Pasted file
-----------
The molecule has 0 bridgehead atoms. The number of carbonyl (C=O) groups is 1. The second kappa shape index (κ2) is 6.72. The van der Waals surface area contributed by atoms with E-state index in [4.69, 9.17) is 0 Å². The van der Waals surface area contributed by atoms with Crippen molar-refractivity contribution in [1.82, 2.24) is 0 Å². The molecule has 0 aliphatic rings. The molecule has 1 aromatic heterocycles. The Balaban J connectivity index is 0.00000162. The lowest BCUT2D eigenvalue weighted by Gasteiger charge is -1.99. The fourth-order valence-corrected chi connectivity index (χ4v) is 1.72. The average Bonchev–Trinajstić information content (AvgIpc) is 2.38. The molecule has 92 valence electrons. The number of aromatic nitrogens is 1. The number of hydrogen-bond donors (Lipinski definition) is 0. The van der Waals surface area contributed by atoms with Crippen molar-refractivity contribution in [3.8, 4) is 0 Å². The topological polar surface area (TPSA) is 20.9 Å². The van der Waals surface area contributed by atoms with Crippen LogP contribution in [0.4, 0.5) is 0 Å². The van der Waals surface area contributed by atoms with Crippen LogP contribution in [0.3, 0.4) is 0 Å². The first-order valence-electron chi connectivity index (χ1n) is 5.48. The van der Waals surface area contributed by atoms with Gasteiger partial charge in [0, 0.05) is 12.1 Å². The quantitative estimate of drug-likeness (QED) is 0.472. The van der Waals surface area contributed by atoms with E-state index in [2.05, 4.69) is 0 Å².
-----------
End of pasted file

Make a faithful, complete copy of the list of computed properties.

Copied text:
The molecule has 0 bridgehead atoms. The number of carbonyl (C=O) groups is 1. The second kappa shape index (κ2) is 6.72. The van der Waals surface area contributed by atoms with E-state index in [4.69, 9.17) is 0 Å². The van der Waals surface area contributed by atoms with Crippen molar-refractivity contribution in [1.82, 2.24) is 0 Å². The molecule has 0 aliphatic rings. The molecule has 1 aromatic heterocycles. The Balaban J connectivity index is 0.00000162. The lowest BCUT2D eigenvalue weighted by Gasteiger charge is -1.99. The fourth-order valence-corrected chi connectivity index (χ4v) is 1.72. The average Bonchev–Trinajstić information content (AvgIpc) is 2.38. The molecule has 92 valence electrons. The number of aromatic nitrogens is 1. The number of hydrogen-bond donors (Lipinski definition) is 0. The van der Waals surface area contributed by atoms with Crippen molar-refractivity contribution in [3.8, 4) is 0 Å². The topological polar surface area (TPSA) is 20.9 Å². The van der Waals surface area contributed by atoms with Crippen LogP contribution in [0.4, 0.5) is 0 Å². The van der Waals surface area contributed by atoms with Crippen LogP contribution in [0.3, 0.4) is 0 Å². The first-order valence-electron chi connectivity index (χ1n) is 5.48. The van der Waals surface area contributed by atoms with Gasteiger partial charge in [0, 0.05) is 12.1 Å². The quantitative estimate of drug-likeness (QED) is 0.472. The van der Waals surface area contributed by atoms with E-state index in [2.05, 4.69) is 0 Å².